Creating and growing a useful and used intranet is challenging; success is not guaranteed. Many companies have focused on document management, or team collaboration. Obviously, these are important activities that intranets should support. But Bryan Schoening (pictured right), the co-founder and Chief Product Officer at ElevatePoint, argues that a successful intranet should provide a much more “comprehensive communication experience”.
Founded in 2009, ElevatePoint helps companies of all shapes, sizes, and industries to create modern intranets that drive internal communications and strategic alignment – something that Schoening and the team at ElevatePoint refer to as “purpose driven work”. Ultimately, its technologies and services help organisations to implement a communication-based intranet for better employee engagement.
Schoening has a background in technology that goes back to the early ‘80s. He has been at C-levels at several start-ups, and worked for Microsoft for about 10 years: he helped to develop the features for some of Microsoft’s best known product offerings including Office and SQL Server. But, since co-founding ElevatePoint, Schoening has been working closely with corporate communications teams to understand and address the common challenges they face when they need to build, roll out, and evolve their company intranets.
Schoening keeps in mind the many purposes of an intranet, while helping comms teams get the best results from their communications.
In this interview, he walks MARGINALIA through the challenges and components of a communication-based intranet. The objective is to improve employee engagement and increase intranet use, and he offers four vital components.
Gloria Lombardi: Based on the feedback that you receive daily, what are the main challenges that companies face with their intranets?
Bryan Schoening: Typically, we hear five types of statements from companies – whether they are large or small organisations:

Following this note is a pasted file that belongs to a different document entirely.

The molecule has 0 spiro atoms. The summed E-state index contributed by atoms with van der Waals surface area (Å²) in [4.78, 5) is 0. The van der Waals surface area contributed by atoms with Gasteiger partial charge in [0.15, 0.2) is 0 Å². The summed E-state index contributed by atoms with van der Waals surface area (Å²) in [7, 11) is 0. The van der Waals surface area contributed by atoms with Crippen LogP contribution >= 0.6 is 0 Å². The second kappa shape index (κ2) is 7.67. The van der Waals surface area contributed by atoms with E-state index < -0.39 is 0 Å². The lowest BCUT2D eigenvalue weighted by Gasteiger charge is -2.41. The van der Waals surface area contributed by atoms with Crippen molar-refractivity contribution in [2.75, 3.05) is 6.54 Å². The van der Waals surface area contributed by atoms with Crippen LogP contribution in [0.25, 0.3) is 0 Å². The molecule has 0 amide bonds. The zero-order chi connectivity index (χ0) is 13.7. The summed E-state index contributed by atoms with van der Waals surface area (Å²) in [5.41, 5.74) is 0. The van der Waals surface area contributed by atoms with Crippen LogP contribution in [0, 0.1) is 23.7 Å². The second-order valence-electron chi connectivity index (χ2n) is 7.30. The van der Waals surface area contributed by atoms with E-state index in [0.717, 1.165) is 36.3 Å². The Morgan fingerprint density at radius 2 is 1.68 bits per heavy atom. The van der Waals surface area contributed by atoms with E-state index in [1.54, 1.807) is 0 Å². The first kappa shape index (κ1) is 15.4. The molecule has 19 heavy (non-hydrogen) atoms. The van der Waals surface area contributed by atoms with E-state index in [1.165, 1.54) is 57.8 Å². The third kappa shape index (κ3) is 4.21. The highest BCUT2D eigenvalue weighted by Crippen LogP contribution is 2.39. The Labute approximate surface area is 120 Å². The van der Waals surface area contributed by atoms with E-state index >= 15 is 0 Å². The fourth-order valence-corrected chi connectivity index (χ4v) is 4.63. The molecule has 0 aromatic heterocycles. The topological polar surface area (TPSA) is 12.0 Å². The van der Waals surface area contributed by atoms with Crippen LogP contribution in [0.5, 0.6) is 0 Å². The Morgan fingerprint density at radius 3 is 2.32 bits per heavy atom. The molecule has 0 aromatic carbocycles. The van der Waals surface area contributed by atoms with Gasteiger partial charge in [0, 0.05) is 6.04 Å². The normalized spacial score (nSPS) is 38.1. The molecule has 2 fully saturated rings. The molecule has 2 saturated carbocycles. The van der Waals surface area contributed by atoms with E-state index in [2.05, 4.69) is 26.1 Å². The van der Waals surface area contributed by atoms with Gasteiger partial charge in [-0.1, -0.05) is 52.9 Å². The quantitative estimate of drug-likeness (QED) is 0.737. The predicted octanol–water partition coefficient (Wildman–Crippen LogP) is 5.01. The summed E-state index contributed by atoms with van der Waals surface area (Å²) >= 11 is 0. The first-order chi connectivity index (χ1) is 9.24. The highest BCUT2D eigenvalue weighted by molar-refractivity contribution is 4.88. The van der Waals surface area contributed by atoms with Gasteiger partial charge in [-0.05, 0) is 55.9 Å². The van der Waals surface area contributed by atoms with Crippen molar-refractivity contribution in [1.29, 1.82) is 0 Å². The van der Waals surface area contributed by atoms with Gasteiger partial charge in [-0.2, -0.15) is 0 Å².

1. After having invested time and money into the intranet, employee adoption and usage is very low, and the stakeholders cannot figure out why.
2. The intranet is used to store documents, and while the organisation recognises the platform is capable of doing much more, it doesn’t know how to move past the basics.
3. The intranet is ungoverned and in disarray: there is almost no information architecture in place or, if there is, it is poorly designed. The content is spread out all over the intranet. Nobody can find what they need, which of course, undermines employee trust and adoption.
4. The current intranet simply does not manage communications well, and management are wary about developing a custom solution that could be time consuming and costly.
5. Finally, we hear a lot from communicators in particular, that the organisation suffers from unmanaged and unmeasured ad-hoc communications. Ultimately, employees complain about communication overload and poor message relevance.
GL: What is your advice to organisations that would like to overcome these obstacles?
BS: It’s a matter of focus and goals. An intranet may feel like a general platform for everything and anything, but communications should be a priority for many organisations.